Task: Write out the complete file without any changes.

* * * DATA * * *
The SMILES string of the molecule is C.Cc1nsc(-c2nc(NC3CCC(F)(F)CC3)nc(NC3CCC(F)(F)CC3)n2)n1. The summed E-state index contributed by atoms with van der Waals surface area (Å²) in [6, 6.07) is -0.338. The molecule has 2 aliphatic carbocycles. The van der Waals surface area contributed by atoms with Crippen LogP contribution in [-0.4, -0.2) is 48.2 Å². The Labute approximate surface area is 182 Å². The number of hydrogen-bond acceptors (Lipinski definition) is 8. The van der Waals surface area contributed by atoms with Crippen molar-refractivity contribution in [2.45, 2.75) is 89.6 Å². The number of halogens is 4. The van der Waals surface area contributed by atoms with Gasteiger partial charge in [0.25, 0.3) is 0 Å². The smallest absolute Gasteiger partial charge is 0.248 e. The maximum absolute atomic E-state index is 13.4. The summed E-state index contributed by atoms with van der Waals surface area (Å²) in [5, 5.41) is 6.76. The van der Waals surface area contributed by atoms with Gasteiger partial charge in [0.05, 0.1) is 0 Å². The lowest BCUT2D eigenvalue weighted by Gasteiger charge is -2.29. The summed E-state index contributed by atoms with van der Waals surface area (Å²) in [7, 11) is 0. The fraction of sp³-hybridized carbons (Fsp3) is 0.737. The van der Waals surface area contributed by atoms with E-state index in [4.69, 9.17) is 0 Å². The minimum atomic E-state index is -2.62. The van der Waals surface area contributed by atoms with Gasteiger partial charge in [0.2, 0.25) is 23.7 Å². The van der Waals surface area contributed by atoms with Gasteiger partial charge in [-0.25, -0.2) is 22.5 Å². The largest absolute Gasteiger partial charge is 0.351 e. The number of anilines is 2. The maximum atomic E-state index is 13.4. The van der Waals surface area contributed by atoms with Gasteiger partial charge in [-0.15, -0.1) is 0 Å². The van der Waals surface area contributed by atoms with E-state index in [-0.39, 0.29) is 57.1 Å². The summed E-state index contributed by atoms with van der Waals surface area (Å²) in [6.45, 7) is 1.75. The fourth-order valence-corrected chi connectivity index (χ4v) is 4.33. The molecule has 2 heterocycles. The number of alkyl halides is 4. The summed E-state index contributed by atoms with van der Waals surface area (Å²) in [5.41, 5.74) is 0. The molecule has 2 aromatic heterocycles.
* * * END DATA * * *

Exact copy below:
The SMILES string of the molecule is C.Cc1nsc(-c2nc(NC3CCC(F)(F)CC3)nc(NC3CCC(F)(F)CC3)n2)n1. The summed E-state index contributed by atoms with van der Waals surface area (Å²) in [6, 6.07) is -0.338. The molecule has 2 aliphatic carbocycles. The van der Waals surface area contributed by atoms with Crippen LogP contribution in [-0.4, -0.2) is 48.2 Å². The Labute approximate surface area is 182 Å². The number of hydrogen-bond acceptors (Lipinski definition) is 8. The van der Waals surface area contributed by atoms with Crippen molar-refractivity contribution in [2.45, 2.75) is 89.6 Å². The number of halogens is 4. The van der Waals surface area contributed by atoms with Gasteiger partial charge in [0.25, 0.3) is 0 Å². The smallest absolute Gasteiger partial charge is 0.248 e. The maximum absolute atomic E-state index is 13.4. The summed E-state index contributed by atoms with van der Waals surface area (Å²) in [5, 5.41) is 6.76. The van der Waals surface area contributed by atoms with Gasteiger partial charge in [0.05, 0.1) is 0 Å². The lowest BCUT2D eigenvalue weighted by Gasteiger charge is -2.29. The summed E-state index contributed by atoms with van der Waals surface area (Å²) in [7, 11) is 0. The fraction of sp³-hybridized carbons (Fsp3) is 0.737. The van der Waals surface area contributed by atoms with E-state index in [4.69, 9.17) is 0 Å². The minimum atomic E-state index is -2.62. The van der Waals surface area contributed by atoms with Gasteiger partial charge in [0.2, 0.25) is 23.7 Å². The van der Waals surface area contributed by atoms with Gasteiger partial charge in [-0.25, -0.2) is 22.5 Å². The largest absolute Gasteiger partial charge is 0.351 e. The number of anilines is 2. The maximum atomic E-state index is 13.4. The van der Waals surface area contributed by atoms with Gasteiger partial charge in [-0.15, -0.1) is 0 Å². The van der Waals surface area contributed by atoms with E-state index in [-0.39, 0.29) is 57.1 Å². The summed E-state index contributed by atoms with van der Waals surface area (Å²) in [6.45, 7) is 1.75. The fourth-order valence-corrected chi connectivity index (χ4v) is 4.33. The molecule has 2 heterocycles. The number of alkyl halides is 4. The summed E-state index contributed by atoms with van der Waals surface area (Å²) in [5.41, 5.74) is 0. The molecule has 2 aromatic heterocycles.